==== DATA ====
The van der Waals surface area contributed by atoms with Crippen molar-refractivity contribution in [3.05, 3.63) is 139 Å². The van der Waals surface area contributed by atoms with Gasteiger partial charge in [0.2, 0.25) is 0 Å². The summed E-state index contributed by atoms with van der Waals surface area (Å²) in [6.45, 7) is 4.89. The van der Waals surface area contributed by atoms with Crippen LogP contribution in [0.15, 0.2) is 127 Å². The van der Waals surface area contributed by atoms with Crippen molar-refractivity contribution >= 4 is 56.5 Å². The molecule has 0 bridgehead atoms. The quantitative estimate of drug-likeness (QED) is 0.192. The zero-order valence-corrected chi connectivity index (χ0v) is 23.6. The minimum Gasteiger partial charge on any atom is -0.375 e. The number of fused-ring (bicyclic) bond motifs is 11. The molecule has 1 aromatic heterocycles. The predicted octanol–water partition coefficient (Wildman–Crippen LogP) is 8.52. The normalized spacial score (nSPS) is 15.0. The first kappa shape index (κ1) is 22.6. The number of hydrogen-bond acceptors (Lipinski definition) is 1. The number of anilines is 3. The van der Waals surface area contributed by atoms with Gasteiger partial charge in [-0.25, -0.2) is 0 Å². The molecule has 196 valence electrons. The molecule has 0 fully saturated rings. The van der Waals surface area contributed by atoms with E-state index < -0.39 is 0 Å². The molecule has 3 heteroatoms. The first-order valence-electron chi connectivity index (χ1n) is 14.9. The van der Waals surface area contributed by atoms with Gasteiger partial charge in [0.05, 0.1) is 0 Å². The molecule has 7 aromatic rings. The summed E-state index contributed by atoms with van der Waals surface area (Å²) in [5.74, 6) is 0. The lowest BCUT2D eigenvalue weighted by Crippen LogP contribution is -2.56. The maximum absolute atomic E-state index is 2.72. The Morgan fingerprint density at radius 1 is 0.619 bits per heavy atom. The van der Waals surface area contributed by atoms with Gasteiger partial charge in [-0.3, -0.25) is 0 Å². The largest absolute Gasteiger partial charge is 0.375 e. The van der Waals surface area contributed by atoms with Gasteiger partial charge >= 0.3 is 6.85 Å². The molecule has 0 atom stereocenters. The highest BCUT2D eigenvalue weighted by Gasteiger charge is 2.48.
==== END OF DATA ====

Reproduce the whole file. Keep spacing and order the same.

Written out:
The van der Waals surface area contributed by atoms with Crippen molar-refractivity contribution in [3.05, 3.63) is 139 Å². The van der Waals surface area contributed by atoms with Gasteiger partial charge in [0.2, 0.25) is 0 Å². The summed E-state index contributed by atoms with van der Waals surface area (Å²) in [6.45, 7) is 4.89. The van der Waals surface area contributed by atoms with Crippen LogP contribution in [0.15, 0.2) is 127 Å². The van der Waals surface area contributed by atoms with Crippen molar-refractivity contribution >= 4 is 56.5 Å². The molecule has 0 bridgehead atoms. The quantitative estimate of drug-likeness (QED) is 0.192. The zero-order valence-corrected chi connectivity index (χ0v) is 23.6. The minimum Gasteiger partial charge on any atom is -0.375 e. The number of fused-ring (bicyclic) bond motifs is 11. The molecule has 1 aromatic heterocycles. The predicted octanol–water partition coefficient (Wildman–Crippen LogP) is 8.52. The normalized spacial score (nSPS) is 15.0. The first kappa shape index (κ1) is 22.6. The number of hydrogen-bond acceptors (Lipinski definition) is 1. The number of anilines is 3. The van der Waals surface area contributed by atoms with Gasteiger partial charge in [-0.25, -0.2) is 0 Å². The molecule has 196 valence electrons. The molecule has 0 fully saturated rings. The van der Waals surface area contributed by atoms with E-state index < -0.39 is 0 Å². The molecule has 3 heteroatoms. The first-order valence-electron chi connectivity index (χ1n) is 14.9. The van der Waals surface area contributed by atoms with Gasteiger partial charge in [0.05, 0.1) is 0 Å². The molecule has 7 aromatic rings. The summed E-state index contributed by atoms with van der Waals surface area (Å²) in [5.74, 6) is 0. The lowest BCUT2D eigenvalue weighted by Crippen LogP contribution is -2.56. The maximum absolute atomic E-state index is 2.72. The Morgan fingerprint density at radius 1 is 0.619 bits per heavy atom. The van der Waals surface area contributed by atoms with Gasteiger partial charge in [-0.3, -0.25) is 0 Å². The largest absolute Gasteiger partial charge is 0.375 e. The van der Waals surface area contributed by atoms with Gasteiger partial charge >= 0.3 is 6.85 Å². The molecule has 0 atom stereocenters. The highest BCUT2D eigenvalue weighted by Gasteiger charge is 2.48.